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by Sarina Gruver Moore
To be honest: I didn’t want to go to church.
To be more precise: I wanted to go to mass. At the cathedral.
As you read this I’m traveling in France with a group of students from my college. I’m not teaching on this trip, just acting as the female chaperone—a mom to 24 young adults, dispensing acetaminophen and Band-Aids as needed. So yeah, it’s basically an all-expenses-paid vacation.
I know—you can hate me if you want. I would.
Our college has a study center in Nantes, in the Loire-Atlantique region, and the program has a long-term relationship with a local Protestant church that is some combination of Evangelical Free and Free Will Baptist. I knew it would be good manners on my part to attend church with these people who have welcomed our students and faculty for years, so I set aside my desire for marble floors and vaulted ceilings and flying buttresses.
Eugene Peterson says that the best church to attend is the smallest one nearest where you live. And this church definitely fits the bill. We walk 10 minutes and arrive at a building that looks like a commercial enterprise that has seen better days.
We enter, and I am introduced to a dignified elderly man—silver hair, beautiful suit, clear blue eyes. Bon jour, Roger, I say. I’ve been in France for a week now, so I know what to expect next.
We lean in toward each other and I reach for his elbow. My fingertips caress the rough wool of his jacket, my cheek rests on the softness of his clean-shaven face, our lips kiss the air near the other’s ear, his woodsy cologne tangles in my hair, and I am suddenly reminded of my grandfather, whom I loved with all my heart. A lump rises in my throat. I manage to refrain from tears.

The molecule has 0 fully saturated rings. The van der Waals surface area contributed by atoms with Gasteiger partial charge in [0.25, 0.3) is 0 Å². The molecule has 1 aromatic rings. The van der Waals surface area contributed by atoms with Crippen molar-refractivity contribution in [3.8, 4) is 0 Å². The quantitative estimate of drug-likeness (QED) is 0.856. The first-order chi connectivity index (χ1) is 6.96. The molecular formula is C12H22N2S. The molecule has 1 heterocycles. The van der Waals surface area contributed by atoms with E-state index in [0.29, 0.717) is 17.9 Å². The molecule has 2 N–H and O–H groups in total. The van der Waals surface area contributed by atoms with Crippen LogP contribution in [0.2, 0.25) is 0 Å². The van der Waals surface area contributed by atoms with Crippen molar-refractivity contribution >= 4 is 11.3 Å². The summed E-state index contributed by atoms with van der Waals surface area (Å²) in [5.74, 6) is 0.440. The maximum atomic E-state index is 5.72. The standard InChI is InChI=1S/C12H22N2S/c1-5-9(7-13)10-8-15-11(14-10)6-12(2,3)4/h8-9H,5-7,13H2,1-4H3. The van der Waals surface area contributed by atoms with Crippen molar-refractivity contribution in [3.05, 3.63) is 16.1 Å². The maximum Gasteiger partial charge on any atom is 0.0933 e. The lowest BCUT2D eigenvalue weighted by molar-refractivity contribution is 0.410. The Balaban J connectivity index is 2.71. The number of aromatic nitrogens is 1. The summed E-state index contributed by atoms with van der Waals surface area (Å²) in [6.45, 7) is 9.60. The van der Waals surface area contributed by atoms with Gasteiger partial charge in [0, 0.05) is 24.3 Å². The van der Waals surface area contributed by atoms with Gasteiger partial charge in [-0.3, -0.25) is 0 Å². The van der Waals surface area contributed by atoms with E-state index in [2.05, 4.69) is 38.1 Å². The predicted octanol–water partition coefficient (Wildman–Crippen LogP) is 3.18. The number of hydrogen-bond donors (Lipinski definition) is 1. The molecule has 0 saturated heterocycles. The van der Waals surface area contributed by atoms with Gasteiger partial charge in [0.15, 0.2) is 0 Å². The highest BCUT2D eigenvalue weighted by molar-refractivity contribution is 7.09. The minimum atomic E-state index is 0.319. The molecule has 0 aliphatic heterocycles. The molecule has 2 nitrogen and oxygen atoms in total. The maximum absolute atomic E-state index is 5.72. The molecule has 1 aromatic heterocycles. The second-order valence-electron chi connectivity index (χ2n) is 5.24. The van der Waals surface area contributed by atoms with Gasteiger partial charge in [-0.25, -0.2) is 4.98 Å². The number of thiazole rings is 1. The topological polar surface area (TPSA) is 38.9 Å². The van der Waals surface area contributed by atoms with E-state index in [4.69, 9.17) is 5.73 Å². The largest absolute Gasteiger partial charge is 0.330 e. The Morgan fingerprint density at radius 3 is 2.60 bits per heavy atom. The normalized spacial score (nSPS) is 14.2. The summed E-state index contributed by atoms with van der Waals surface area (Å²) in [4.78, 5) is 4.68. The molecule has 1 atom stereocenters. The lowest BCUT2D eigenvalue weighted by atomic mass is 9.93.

Roger and I part. Then he repeats the process with each of the many students behind me. Momentarily partnered, they lean in—with intention, with purpose—then shift, in unison, in a cheek-to-cheek dance that feels simultaneously intimate and ordinary. I watch the sacred choreography unfold as Roger elegantly kisses each of our students, who touchingly overcome any American discomfort and return his gentleness with their own.
The music is beginning as praise bands everywhere begin: rehearsing a few last-minute chord changes. On the drums is a young man from Senegal, on the acoustic guitar is a bearded academic-type who will later give the sermon, the singers are a young Frenchman, a middle-aged Frenchman, and a beautiful young woman from Ghana. The congregation of about sixty persons is at least half African. Our group increases that number by a third.
All but one song is unfamiliar to me, and I tell you, I have never been so grateful for contemporary evangelicalism as I was in that service. The praise choruses—repetitive and thus easily remembered, uncomplicated in melodic structure, and projected onto a screen—mean no fumbling with hymnals or photocopied packets of songs. Then the sermon, delivered slowly, and for which important verses were also projected onto the screen.
I learned more French in that hour and a half than in three days of Duolingo.
If you’ve ever attended a church service in a language in which you are not fluent, then you’ll understand how easy it is to get lost in anything complicated. Nuance is lost, qualifiers are lost, exceptions to the rule are lost.
So much is lost in translation, and that is exactly as it should be. To understand much is to focus on detail, on depth, on elaboration and extension and complication and extrapolation.
But at sea in the ocean of another language, only the essentials matter—lexical lifeboats.
I gather enough from the sermon to know that the scripture text is from John’s Gospel, the fourth chapter. It’s Christ’s second miracle in Cana, the healing at a distance of the young boy in Capernaum.
But anything more than this is beyond my comprehension. Disoriented, I listen for the lifeboats instead.
In French or in English, is there anything more to understand than this? There’s a monk of some sort from some century who says that basically anything we can ever say to God translates to two words: Mercy, Lord.
Sounds about right.
We leave church, and I walk back feeling grateful for the companionship these French Free Will Whatevers have generously given us. Who cares if I am a Reformed(ish)-but-probably-Eastern-Orthodox-Something-Or-Other? What unites us is more holy, more human, more powerful than what divides us. Maybe less theology and more kissing is what we need.
So, when next we meet—you and I—let’s lean in, gently touch, and greet each other with a holy kiss, oui?
Sarina Gruver Moore teaches English at Grove City College in Grove City, Pennsylvania.